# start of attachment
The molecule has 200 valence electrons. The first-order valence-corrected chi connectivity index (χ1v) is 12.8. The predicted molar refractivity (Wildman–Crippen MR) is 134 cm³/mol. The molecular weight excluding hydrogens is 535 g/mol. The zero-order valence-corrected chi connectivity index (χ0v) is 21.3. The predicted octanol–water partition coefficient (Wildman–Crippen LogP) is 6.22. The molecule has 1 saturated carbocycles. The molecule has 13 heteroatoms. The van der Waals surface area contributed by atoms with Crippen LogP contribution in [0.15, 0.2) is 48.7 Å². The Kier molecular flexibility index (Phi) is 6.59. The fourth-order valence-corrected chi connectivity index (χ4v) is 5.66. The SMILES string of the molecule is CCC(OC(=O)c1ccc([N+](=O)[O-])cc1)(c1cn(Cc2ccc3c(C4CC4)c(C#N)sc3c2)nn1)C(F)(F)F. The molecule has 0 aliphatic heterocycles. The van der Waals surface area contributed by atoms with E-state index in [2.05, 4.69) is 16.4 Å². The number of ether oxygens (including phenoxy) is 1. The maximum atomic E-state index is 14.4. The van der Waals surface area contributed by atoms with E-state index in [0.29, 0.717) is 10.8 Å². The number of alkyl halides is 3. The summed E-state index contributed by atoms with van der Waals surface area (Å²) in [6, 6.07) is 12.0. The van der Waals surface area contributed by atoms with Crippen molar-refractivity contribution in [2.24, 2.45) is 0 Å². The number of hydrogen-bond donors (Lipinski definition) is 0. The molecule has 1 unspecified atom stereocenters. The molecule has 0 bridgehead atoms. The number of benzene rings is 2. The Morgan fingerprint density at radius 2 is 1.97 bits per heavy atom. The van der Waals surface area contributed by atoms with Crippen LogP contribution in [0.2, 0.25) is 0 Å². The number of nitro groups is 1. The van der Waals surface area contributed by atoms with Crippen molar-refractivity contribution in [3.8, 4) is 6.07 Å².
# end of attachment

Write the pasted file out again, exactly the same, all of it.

The molecule has 200 valence electrons. The first-order valence-corrected chi connectivity index (χ1v) is 12.8. The predicted molar refractivity (Wildman–Crippen MR) is 134 cm³/mol. The molecular weight excluding hydrogens is 535 g/mol. The zero-order valence-corrected chi connectivity index (χ0v) is 21.3. The predicted octanol–water partition coefficient (Wildman–Crippen LogP) is 6.22. The molecule has 1 saturated carbocycles. The molecule has 13 heteroatoms. The van der Waals surface area contributed by atoms with Crippen LogP contribution in [0.15, 0.2) is 48.7 Å². The Kier molecular flexibility index (Phi) is 6.59. The fourth-order valence-corrected chi connectivity index (χ4v) is 5.66. The SMILES string of the molecule is CCC(OC(=O)c1ccc([N+](=O)[O-])cc1)(c1cn(Cc2ccc3c(C4CC4)c(C#N)sc3c2)nn1)C(F)(F)F. The molecule has 0 aliphatic heterocycles. The van der Waals surface area contributed by atoms with E-state index in [2.05, 4.69) is 16.4 Å². The number of ether oxygens (including phenoxy) is 1. The maximum atomic E-state index is 14.4. The van der Waals surface area contributed by atoms with E-state index in [0.29, 0.717) is 10.8 Å². The number of alkyl halides is 3. The summed E-state index contributed by atoms with van der Waals surface area (Å²) in [6, 6.07) is 12.0. The van der Waals surface area contributed by atoms with Crippen molar-refractivity contribution in [2.24, 2.45) is 0 Å². The number of hydrogen-bond donors (Lipinski definition) is 0. The molecule has 1 unspecified atom stereocenters. The molecule has 0 bridgehead atoms. The number of benzene rings is 2. The Morgan fingerprint density at radius 2 is 1.97 bits per heavy atom. The van der Waals surface area contributed by atoms with Crippen LogP contribution in [0.2, 0.25) is 0 Å². The number of nitro groups is 1. The van der Waals surface area contributed by atoms with Crippen molar-refractivity contribution in [3.8, 4) is 6.07 Å².